Democracy: a serious reply to a serious reader

The reader, a London vicar, writes, ‘I’ve enjoyed looking at your blog. Isn’t there a fundamental incompatibility between an aristocratic hierarchical society and one based on capitalism? Which do you now prefer? Would you extend your principle of taxation and the right to vote to impunity from military service without the right to vote?’

These are interesting questions. The first one is actually somewhat easier, if calling for a longer reply. There is an incompatibility, but I don’t think it’s either fundamental or unsolvable. Capitalist economy definitely abhors a rigid, or even rigid-ish, social structure, while an aristocratic society thrives on it. The answer lies first in the relative weight of the economy in the life of society and, second, the amount of elasticity in the hierarchy.

When the economy becomes the be-all and end-all of society, it comes with an awful price tag — and, as we are witnessing now, the price will be ultimately exacted on the economy itself. A society defined by consumption is indeed consumptive. That sitiuation didn’t exist in Britain during her most economically dynamic century, the 19th. And, as this reader knows better than I do, the main reason is simple: Jesus Christ hadn’t yet become a superstar. Christianity, as long as it keeps not just its form but also its content, puts brakes on economic totalitarianism by communicating in no uncertain terms that, though money may be important, it can’t be all-important. Though our life on earth is significant in itself, it’s also preparation for life in heaven. In that sense, our workaday lives should imitate the perfect balance between the transient and transcendent one finds in the person of Jesus Christ. Unlike materialists, we don’t think of life strictly in economic terms. Unlike Bhuddists, we don’t neglect the physical world. And unlike gnostics of all shades, we don’t think the outside world is evil.

England struck the balance in the 19th century, proving that an aristocratic society ruled by law can accommodate aggressive capitalism — partly because such a society, unlike out-and-out democracies, isn’t an ideological contrivance. It developed organically over 1,500 years or longer. With England (or other monarchies of old standing) one can’t pinpoint the founding of her state to any date or event. We all know exactly when Germany, Soviet Russia, Israel or the USA came into existence. With England, we don’t. That’s why the argument put forth by both Burke and de Maistre rings true: as the origins of an organic state disappear into the haze of the past, we might as well accept its divine descent.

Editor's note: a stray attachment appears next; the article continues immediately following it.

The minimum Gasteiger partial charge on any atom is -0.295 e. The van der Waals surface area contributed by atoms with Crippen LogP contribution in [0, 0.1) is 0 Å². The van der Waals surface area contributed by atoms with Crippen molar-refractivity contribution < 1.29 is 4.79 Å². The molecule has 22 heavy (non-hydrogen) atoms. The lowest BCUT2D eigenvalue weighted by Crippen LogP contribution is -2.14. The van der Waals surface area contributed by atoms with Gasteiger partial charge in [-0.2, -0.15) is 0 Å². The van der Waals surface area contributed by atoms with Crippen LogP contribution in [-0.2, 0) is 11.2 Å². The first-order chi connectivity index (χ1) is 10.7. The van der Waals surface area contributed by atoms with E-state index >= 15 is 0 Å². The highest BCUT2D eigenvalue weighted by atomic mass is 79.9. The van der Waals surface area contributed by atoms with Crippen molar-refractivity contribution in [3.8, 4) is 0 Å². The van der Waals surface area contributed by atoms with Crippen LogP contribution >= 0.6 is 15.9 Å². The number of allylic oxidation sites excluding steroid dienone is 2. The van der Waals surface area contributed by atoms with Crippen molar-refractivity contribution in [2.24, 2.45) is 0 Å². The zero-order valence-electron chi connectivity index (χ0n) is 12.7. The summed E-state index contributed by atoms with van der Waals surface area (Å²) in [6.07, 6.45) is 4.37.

One immediate spiritual and social effect of Christianity was the internalisation of man, the privatisation of the spirit. From that followed a man’s shift from the public square into his own house or chapel. Such a man lost the all-abiding interest in politics demanded by the Hellenic world — and now mandated by our democracies. Mediaeval Christians were happy to focus on their God and their family, letting the bellicose paladins boss things in the capital. The princes, in their turn, left the people pretty much alone — they were neither able nor willing to interfere with the familial organisation around which people’s lives revolved: guild, parish, village commune, township and of course what we now call extended family. Thus aristocracy, and by inference small government, is the most natural form of government in the West (a term I use interchangeably with Christendom in any other than the purely geographic sense).

For as long as the initial pulse shot into our body politic by Christianity didn’t attenuate, aristocratic society could handle capitalism with few problems. The society was not only hierarchical, but also mobile — witness the fact that only about 1% of British peerages predate the 19th century. Once that pulse died away, the square peg of the economy had to be jammed into the round hole left by Christianity. That was never going to succeed, and it hasn’t. What this proves, I think, is that there is no contradiction between the aristocratic society of Christendom and capitalism. There is, however, a glaring one between the democratic contrivances of modernity and Godless capitalism. Sooner or later, the resulting spiritual deficit will not only destroy our culture, family and social dynamics, but it’ll have exactly the same effect on the economy. As Aristotle put it, a society that pursues wealth rather than virtue will end up using this wealth against itself.

Universal franchise ipso facto means universal conscription at war time. If a mediaeval prince had to beg his vassals to spare a few soldiers, today’s democrats can conscript the whole population — and severely punish those who resist. This, as much as technological advances, accounts for the inordinate casualties of modern wars. The ‘progressive’ 20th century boasts somewhere between 300 and 500 million victims, half of them in wars — more than all other centuries of recorded history combined.

But I don’t think taxation comes into play at all. An 18-year-old footballer can play for a top club, but he can’t be its manager. By the same token, it takes a sage and experienced voter to manage his country (which enfranchised citizens do indirectly). Statistically, those under 25 can’t be confidently predicted to fall into that categority. So they shouldn’t vote. However, the qualities required for warfare aren’t the same as those without which responsible voting would be impossible. As anyone walking the streets of south London will tell, an 18-year-old is perfectly capable of killing, even if he’s unable to get a job and therefore pay taxes.